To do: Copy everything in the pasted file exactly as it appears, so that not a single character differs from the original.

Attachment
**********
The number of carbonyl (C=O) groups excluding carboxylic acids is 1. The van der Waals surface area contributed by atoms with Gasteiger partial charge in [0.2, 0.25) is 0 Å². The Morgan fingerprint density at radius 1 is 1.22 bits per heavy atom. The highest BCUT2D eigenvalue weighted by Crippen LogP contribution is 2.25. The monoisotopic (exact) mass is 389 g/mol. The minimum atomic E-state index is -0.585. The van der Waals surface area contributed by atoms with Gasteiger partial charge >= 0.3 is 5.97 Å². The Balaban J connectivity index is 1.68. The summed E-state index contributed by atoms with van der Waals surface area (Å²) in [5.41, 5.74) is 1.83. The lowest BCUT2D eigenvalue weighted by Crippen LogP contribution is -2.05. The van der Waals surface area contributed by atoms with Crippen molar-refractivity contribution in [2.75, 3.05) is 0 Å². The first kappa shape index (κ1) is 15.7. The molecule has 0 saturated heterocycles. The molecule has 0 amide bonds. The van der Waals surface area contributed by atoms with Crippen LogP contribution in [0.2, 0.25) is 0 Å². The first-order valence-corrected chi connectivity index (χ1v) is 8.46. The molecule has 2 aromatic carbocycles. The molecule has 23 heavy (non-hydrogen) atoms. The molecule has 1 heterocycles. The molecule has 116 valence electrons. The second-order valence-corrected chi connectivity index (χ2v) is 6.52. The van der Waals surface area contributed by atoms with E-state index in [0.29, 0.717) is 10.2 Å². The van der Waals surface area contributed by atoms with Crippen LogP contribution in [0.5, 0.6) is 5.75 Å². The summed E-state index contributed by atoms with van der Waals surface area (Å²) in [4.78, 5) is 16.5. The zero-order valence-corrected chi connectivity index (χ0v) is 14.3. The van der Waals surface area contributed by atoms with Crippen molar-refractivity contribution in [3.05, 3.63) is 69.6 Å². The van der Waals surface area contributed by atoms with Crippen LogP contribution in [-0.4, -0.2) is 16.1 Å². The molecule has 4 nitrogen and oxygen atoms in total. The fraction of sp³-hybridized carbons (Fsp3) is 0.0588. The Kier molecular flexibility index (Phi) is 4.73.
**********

The number of carbonyl (C=O) groups excluding carboxylic acids is 1. The van der Waals surface area contributed by atoms with Gasteiger partial charge in [0.2, 0.25) is 0 Å². The Morgan fingerprint density at radius 1 is 1.22 bits per heavy atom. The highest BCUT2D eigenvalue weighted by Crippen LogP contribution is 2.25. The monoisotopic (exact) mass is 389 g/mol. The minimum atomic E-state index is -0.585. The van der Waals surface area contributed by atoms with Gasteiger partial charge >= 0.3 is 5.97 Å². The Balaban J connectivity index is 1.68. The summed E-state index contributed by atoms with van der Waals surface area (Å²) in [5.41, 5.74) is 1.83. The lowest BCUT2D eigenvalue weighted by Crippen LogP contribution is -2.05. The van der Waals surface area contributed by atoms with Crippen molar-refractivity contribution in [2.75, 3.05) is 0 Å². The first kappa shape index (κ1) is 15.7. The molecule has 0 saturated heterocycles. The molecule has 0 amide bonds. The van der Waals surface area contributed by atoms with Crippen LogP contribution in [0.2, 0.25) is 0 Å². The first-order valence-corrected chi connectivity index (χ1v) is 8.46. The molecule has 2 aromatic carbocycles. The molecule has 23 heavy (non-hydrogen) atoms. The molecule has 1 heterocycles. The molecule has 116 valence electrons. The second-order valence-corrected chi connectivity index (χ2v) is 6.52. The van der Waals surface area contributed by atoms with E-state index in [0.29, 0.717) is 10.2 Å². The van der Waals surface area contributed by atoms with Crippen LogP contribution in [0.5, 0.6) is 5.75 Å². The summed E-state index contributed by atoms with van der Waals surface area (Å²) in [4.78, 5) is 16.5. The zero-order valence-corrected chi connectivity index (χ0v) is 14.3. The van der Waals surface area contributed by atoms with Crippen molar-refractivity contribution in [3.05, 3.63) is 69.6 Å². The van der Waals surface area contributed by atoms with Crippen LogP contribution in [-0.4, -0.2) is 16.1 Å². The molecule has 4 nitrogen and oxygen atoms in total. The fraction of sp³-hybridized carbons (Fsp3) is 0.0588. The Kier molecular flexibility index (Phi) is 4.73.